by Brian Hioe

Photo Credit: Kārlis Dambrāns/WikiCommons/CC

CONFUSION HAS broken out in the United States regarding perceptions that American president Trump has abruptly reversed course, with claims that “too many jobs [have been] lost” in China, and that he intends to reverse sanctions on Chinese electronics manufacturer ZTE. Perhaps unsurprisingly, this has been little noticed in Taiwan, in which many still cling to the view that the Trump administration has been consistently supportive of Taiwan.

ZTE, which primarily manufactures cheap smartphones, was previously a target of American sanctions which forbade American companies from selling components to the company because the company defied US sanctions on Iran and North Korea. Because the company is heavily reliant on such parts, the company looked as though it might go out of business.

ZTE’s corporate campus in the Shenzhen High-Tech Industrial Park. Photo credit: Brücke-Osteuropa/WikiCommons/CC

Yet calling for suddenly relaxing sanctions on ZTE and claiming that too many Chinese jobs have been proves a large reversal for Trump, who had ramped up American rhetoric against China in past months. In particular, the Trump administration threatened to drag America into a trade war with China, as kicked off by significant increases in aluminum and steel tariffs.

Indeed, that Chinese companies were in fact affected by Trump’s trade war is a sign of how trade ties between the US and China do not simply go one way, as Trump claims with regards to his assertions that China is simply taken advantage of America. Namely, although increasingly geopolitical rivals, the economies of both countries are interlinked and, in fact, highly dependent on each other.

However, the Trump administration escalating tensions with China before abruptly reversing course would be nothing knew. The Trump administration has oscillated between periods of hostility and detente in the past, as observed in campaign promises by Trump to label China a currency manipulator and claims by Trump that China was unfairly stealing American jobs, before suddenly moving towards pro-China policies following a meeting with Chinese president Xi Jinping during a period which the influence of Trump’s son-in-law, Jared Kushner, seemed to have a decisive role in the Trump administration. Kushner’s disposition towards friendly policy with China was thought due to the substantial business interests of the Kushner family in China.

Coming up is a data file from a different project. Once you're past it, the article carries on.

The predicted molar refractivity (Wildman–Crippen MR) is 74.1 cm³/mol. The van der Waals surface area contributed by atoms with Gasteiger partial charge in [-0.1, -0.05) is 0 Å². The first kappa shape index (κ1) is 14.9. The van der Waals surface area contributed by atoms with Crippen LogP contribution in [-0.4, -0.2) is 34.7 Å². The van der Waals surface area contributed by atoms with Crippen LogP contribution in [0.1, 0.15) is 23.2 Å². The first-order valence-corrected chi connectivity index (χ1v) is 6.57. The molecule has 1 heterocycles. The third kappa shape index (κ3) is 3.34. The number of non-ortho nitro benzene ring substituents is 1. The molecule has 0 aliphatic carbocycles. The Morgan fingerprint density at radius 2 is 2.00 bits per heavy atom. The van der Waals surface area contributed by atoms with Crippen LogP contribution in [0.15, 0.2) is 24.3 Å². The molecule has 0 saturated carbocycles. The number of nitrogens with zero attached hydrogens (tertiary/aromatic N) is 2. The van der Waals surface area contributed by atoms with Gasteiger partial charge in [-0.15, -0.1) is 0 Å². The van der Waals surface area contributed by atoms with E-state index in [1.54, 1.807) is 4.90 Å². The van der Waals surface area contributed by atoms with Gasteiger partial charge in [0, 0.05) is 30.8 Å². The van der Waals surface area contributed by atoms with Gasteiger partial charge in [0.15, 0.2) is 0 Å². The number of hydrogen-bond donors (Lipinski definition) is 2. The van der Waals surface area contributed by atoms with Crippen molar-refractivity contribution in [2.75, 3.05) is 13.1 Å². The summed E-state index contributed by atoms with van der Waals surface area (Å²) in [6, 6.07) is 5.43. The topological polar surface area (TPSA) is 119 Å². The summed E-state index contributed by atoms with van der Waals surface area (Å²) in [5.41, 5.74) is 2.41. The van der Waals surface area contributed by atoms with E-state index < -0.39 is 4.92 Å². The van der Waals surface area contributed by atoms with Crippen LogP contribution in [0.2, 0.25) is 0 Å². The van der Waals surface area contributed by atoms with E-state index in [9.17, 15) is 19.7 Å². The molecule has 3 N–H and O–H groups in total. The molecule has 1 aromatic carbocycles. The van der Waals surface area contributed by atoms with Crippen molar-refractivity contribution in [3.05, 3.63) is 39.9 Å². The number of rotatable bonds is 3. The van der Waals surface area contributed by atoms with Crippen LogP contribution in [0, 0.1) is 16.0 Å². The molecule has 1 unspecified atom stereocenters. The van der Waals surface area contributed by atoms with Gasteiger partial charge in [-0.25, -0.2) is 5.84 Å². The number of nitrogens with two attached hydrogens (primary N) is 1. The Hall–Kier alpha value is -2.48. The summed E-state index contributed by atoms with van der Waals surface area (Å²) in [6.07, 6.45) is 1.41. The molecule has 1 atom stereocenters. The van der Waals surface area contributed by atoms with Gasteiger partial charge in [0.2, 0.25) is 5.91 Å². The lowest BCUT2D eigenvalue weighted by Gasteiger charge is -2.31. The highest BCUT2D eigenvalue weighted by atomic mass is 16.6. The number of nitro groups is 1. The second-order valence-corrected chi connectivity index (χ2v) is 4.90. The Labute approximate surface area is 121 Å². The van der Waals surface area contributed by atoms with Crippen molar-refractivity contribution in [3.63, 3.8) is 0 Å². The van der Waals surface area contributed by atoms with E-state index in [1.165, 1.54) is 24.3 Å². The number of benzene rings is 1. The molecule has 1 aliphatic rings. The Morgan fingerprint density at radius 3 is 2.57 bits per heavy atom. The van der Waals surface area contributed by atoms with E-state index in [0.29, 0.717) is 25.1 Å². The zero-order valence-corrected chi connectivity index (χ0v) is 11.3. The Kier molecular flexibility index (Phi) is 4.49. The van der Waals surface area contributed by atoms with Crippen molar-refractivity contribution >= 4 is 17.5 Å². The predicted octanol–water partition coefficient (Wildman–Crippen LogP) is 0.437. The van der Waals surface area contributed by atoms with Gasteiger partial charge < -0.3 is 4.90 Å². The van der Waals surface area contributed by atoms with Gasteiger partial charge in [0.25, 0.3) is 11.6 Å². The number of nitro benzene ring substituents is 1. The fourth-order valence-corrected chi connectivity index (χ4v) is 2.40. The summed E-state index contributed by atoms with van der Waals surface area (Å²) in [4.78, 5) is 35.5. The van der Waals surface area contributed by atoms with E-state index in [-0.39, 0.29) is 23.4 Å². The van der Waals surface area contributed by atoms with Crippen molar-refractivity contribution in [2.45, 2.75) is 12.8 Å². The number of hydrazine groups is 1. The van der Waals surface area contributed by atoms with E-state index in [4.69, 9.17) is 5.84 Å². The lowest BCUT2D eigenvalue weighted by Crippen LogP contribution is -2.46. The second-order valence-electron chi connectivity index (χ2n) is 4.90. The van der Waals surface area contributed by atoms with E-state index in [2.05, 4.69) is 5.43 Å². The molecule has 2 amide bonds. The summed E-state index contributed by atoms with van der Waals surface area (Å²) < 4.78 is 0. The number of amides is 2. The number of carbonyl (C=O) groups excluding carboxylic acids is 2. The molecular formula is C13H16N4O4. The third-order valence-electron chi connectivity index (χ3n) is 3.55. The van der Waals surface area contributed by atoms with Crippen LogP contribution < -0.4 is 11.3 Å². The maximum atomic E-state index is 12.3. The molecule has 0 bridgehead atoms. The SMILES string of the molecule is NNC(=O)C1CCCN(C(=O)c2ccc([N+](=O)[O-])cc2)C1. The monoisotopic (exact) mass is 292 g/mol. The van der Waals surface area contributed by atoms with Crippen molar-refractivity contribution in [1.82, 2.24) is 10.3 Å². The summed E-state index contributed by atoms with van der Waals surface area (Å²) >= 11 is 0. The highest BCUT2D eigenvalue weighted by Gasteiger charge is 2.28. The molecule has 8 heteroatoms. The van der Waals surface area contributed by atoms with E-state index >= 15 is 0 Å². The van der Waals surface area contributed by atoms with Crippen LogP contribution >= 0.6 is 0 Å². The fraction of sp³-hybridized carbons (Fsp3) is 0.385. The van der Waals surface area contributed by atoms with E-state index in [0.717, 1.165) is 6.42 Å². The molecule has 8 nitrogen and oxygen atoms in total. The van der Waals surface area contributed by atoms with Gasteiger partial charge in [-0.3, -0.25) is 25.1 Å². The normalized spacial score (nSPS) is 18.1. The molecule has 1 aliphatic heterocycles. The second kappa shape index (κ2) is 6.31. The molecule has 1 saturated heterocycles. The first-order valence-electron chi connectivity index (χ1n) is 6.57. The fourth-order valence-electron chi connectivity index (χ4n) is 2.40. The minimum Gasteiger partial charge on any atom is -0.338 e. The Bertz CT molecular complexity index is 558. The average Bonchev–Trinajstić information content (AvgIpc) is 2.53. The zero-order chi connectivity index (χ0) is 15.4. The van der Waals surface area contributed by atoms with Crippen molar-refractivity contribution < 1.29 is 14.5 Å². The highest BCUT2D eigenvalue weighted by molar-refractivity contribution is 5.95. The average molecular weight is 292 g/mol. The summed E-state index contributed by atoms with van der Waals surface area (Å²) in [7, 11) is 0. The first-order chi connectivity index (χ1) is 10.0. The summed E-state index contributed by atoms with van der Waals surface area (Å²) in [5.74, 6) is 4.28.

Among the key issues which led to the worsening of ties with China up until Trump’s reversal on ZTE has been escalating tensions with North Korea, following nuclear testing by the nation in September 2017. Trump subsequently lashed out at China for failing to rein in North Korea, its client state, and made threats of regime change against North Korea.

Kim Jong-un. Photo credit: Blue House

Some suspect that with his reversal on ZTE, Trump now wishes to de-escalate tensions with China before his planned meeting with North Korean leader Kim Jong-un in June, given strong ties between China and North Korea. This may be with the hopes of China being able to rein in North Korea once again.

Others perceive Trump’s reversal as yet another sign of Trump’s generally inconsistent policy stances, with Trump seeming to reverse course after communication with any world leader in towards policies friendly towards that leader, inclusive of Trump’s controversial phone call with Tsai Ing-Wen in Taiwan in December 2016. It is not impossible that Trump had another communication with Xi Jinping, for example.

Still others suspect that Trump’s reversal may be due to China bribing Trump, in some sense, by providing 500 million USD in state loans for a Trump-affiliated construction project in MNC Lido City in Indonesia. Ethics lawyers from both the Bush and Obama administrations have suggested that Trump could have potentially violated the emoluments clause which applies to American presidents.

However, such developments remain under-discussed in Taiwan, with many preferring to selectively remember only the times that the Trump administration seems to have stood up for Taiwan, such as criticizing China attempting to force American airlines to refer to Taiwan as part of China on their websites as “Orwellian nonsense.” Similarly, one notes that reports from credible sources that Trump was actually upset over diplomatic officials who visited Taiwan following passage the Taiwan Travel Act because of the potential to offend China have failed to register in Taiwan, with many instead honing in on National Security Advisor John Bolton’s history of support for Taiwan.

Donald Trump (center). Photo credit: White House

This would not be altogether surprising. Taiwan was itself affected by trade tariffs from the Trump administration, but many in Taiwan continued to see the Trump administration as having Taiwan’s best interests in mind. The consequences may be a steep learning curve for Taiwan.

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